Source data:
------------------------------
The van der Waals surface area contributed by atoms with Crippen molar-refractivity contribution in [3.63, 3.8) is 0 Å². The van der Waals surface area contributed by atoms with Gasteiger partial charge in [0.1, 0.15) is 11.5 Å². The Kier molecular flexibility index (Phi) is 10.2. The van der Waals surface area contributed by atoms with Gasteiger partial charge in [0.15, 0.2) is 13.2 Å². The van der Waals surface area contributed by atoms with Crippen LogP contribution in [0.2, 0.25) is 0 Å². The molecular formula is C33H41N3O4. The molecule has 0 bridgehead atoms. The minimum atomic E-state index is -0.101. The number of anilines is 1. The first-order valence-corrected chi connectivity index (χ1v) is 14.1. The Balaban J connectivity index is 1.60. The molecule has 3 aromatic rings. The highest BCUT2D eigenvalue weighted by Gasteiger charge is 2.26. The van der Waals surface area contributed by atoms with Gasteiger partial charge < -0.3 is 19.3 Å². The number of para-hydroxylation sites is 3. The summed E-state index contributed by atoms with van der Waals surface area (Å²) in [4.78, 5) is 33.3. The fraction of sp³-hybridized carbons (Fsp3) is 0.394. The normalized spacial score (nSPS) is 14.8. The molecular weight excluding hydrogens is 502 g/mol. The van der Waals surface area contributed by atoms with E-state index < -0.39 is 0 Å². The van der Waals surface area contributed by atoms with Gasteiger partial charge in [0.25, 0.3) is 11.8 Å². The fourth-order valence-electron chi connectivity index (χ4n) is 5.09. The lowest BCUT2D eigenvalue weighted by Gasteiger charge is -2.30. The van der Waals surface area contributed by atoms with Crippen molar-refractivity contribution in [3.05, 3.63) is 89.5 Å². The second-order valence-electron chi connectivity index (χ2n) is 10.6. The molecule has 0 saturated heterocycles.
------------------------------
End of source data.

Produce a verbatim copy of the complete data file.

The van der Waals surface area contributed by atoms with Crippen molar-refractivity contribution in [3.63, 3.8) is 0 Å². The van der Waals surface area contributed by atoms with Gasteiger partial charge in [0.1, 0.15) is 11.5 Å². The Kier molecular flexibility index (Phi) is 10.2. The van der Waals surface area contributed by atoms with Gasteiger partial charge in [0.15, 0.2) is 13.2 Å². The van der Waals surface area contributed by atoms with Crippen LogP contribution in [0.2, 0.25) is 0 Å². The molecular formula is C33H41N3O4. The molecule has 0 bridgehead atoms. The minimum atomic E-state index is -0.101. The number of anilines is 1. The first-order valence-corrected chi connectivity index (χ1v) is 14.1. The Balaban J connectivity index is 1.60. The molecule has 3 aromatic rings. The highest BCUT2D eigenvalue weighted by Gasteiger charge is 2.26. The van der Waals surface area contributed by atoms with Gasteiger partial charge < -0.3 is 19.3 Å². The number of para-hydroxylation sites is 3. The summed E-state index contributed by atoms with van der Waals surface area (Å²) in [4.78, 5) is 33.3. The fraction of sp³-hybridized carbons (Fsp3) is 0.394. The normalized spacial score (nSPS) is 14.8. The molecular weight excluding hydrogens is 502 g/mol. The van der Waals surface area contributed by atoms with E-state index < -0.39 is 0 Å². The van der Waals surface area contributed by atoms with Gasteiger partial charge in [0.25, 0.3) is 11.8 Å². The fourth-order valence-electron chi connectivity index (χ4n) is 5.09. The lowest BCUT2D eigenvalue weighted by Gasteiger charge is -2.30. The van der Waals surface area contributed by atoms with Crippen molar-refractivity contribution in [3.05, 3.63) is 89.5 Å². The second-order valence-electron chi connectivity index (χ2n) is 10.6. The molecule has 0 saturated heterocycles.